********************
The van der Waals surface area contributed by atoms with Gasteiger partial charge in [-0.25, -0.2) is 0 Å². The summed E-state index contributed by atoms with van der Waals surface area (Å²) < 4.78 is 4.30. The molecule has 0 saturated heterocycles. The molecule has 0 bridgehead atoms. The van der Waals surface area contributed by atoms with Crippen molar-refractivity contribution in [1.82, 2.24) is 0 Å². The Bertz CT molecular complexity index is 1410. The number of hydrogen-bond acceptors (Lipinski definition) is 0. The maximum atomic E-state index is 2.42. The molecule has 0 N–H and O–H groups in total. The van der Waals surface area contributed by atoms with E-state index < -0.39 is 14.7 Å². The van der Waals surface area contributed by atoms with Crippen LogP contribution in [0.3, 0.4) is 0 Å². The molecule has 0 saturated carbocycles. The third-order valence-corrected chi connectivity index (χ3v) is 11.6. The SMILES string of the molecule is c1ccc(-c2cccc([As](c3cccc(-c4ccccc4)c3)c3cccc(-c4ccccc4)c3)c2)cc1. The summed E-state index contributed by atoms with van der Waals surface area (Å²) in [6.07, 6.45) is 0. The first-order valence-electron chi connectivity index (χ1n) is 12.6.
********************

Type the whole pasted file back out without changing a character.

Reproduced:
The van der Waals surface area contributed by atoms with Gasteiger partial charge in [-0.25, -0.2) is 0 Å². The summed E-state index contributed by atoms with van der Waals surface area (Å²) < 4.78 is 4.30. The molecule has 0 saturated heterocycles. The molecule has 0 bridgehead atoms. The van der Waals surface area contributed by atoms with Crippen molar-refractivity contribution in [1.82, 2.24) is 0 Å². The Bertz CT molecular complexity index is 1410. The number of hydrogen-bond acceptors (Lipinski definition) is 0. The maximum atomic E-state index is 2.42. The molecule has 0 N–H and O–H groups in total. The van der Waals surface area contributed by atoms with E-state index < -0.39 is 14.7 Å². The van der Waals surface area contributed by atoms with Crippen LogP contribution in [0.3, 0.4) is 0 Å². The molecule has 0 saturated carbocycles. The third-order valence-corrected chi connectivity index (χ3v) is 11.6. The SMILES string of the molecule is c1ccc(-c2cccc([As](c3cccc(-c4ccccc4)c3)c3cccc(-c4ccccc4)c3)c2)cc1. The summed E-state index contributed by atoms with van der Waals surface area (Å²) in [6.07, 6.45) is 0. The first-order valence-electron chi connectivity index (χ1n) is 12.6.